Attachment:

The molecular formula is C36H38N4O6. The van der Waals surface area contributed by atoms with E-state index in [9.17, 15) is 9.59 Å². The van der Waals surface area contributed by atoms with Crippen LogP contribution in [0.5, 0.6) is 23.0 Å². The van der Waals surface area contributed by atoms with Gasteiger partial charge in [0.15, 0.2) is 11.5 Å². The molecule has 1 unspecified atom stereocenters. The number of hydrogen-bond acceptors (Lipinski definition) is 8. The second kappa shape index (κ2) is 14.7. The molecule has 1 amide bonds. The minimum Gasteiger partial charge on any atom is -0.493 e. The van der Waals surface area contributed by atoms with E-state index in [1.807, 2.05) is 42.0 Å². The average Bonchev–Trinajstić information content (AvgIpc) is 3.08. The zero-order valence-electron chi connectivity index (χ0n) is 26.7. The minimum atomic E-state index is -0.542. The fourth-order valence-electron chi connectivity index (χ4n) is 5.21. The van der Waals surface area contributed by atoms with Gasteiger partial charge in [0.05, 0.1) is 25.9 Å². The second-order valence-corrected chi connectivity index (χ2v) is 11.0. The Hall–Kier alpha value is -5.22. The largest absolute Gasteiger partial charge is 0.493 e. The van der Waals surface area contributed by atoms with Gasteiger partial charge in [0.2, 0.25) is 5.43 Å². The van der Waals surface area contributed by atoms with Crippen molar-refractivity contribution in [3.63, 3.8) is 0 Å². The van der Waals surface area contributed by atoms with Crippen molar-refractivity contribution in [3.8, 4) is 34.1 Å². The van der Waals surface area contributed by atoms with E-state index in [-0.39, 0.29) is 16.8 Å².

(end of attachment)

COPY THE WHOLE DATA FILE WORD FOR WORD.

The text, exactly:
The molecular formula is C36H38N4O6. The van der Waals surface area contributed by atoms with E-state index in [9.17, 15) is 9.59 Å². The van der Waals surface area contributed by atoms with Crippen LogP contribution in [0.5, 0.6) is 23.0 Å². The van der Waals surface area contributed by atoms with Gasteiger partial charge in [0.15, 0.2) is 11.5 Å². The molecule has 1 unspecified atom stereocenters. The number of hydrogen-bond acceptors (Lipinski definition) is 8. The second kappa shape index (κ2) is 14.7. The molecule has 1 amide bonds. The minimum Gasteiger partial charge on any atom is -0.493 e. The van der Waals surface area contributed by atoms with E-state index in [1.807, 2.05) is 42.0 Å². The average Bonchev–Trinajstić information content (AvgIpc) is 3.08. The zero-order valence-electron chi connectivity index (χ0n) is 26.7. The minimum atomic E-state index is -0.542. The fourth-order valence-electron chi connectivity index (χ4n) is 5.21. The van der Waals surface area contributed by atoms with Gasteiger partial charge in [0.05, 0.1) is 25.9 Å². The second-order valence-corrected chi connectivity index (χ2v) is 11.0. The Hall–Kier alpha value is -5.22. The largest absolute Gasteiger partial charge is 0.493 e. The van der Waals surface area contributed by atoms with Gasteiger partial charge in [0.2, 0.25) is 5.43 Å². The van der Waals surface area contributed by atoms with Crippen molar-refractivity contribution in [3.63, 3.8) is 0 Å². The van der Waals surface area contributed by atoms with Crippen molar-refractivity contribution in [3.8, 4) is 34.1 Å². The van der Waals surface area contributed by atoms with E-state index in [-0.39, 0.29) is 16.8 Å².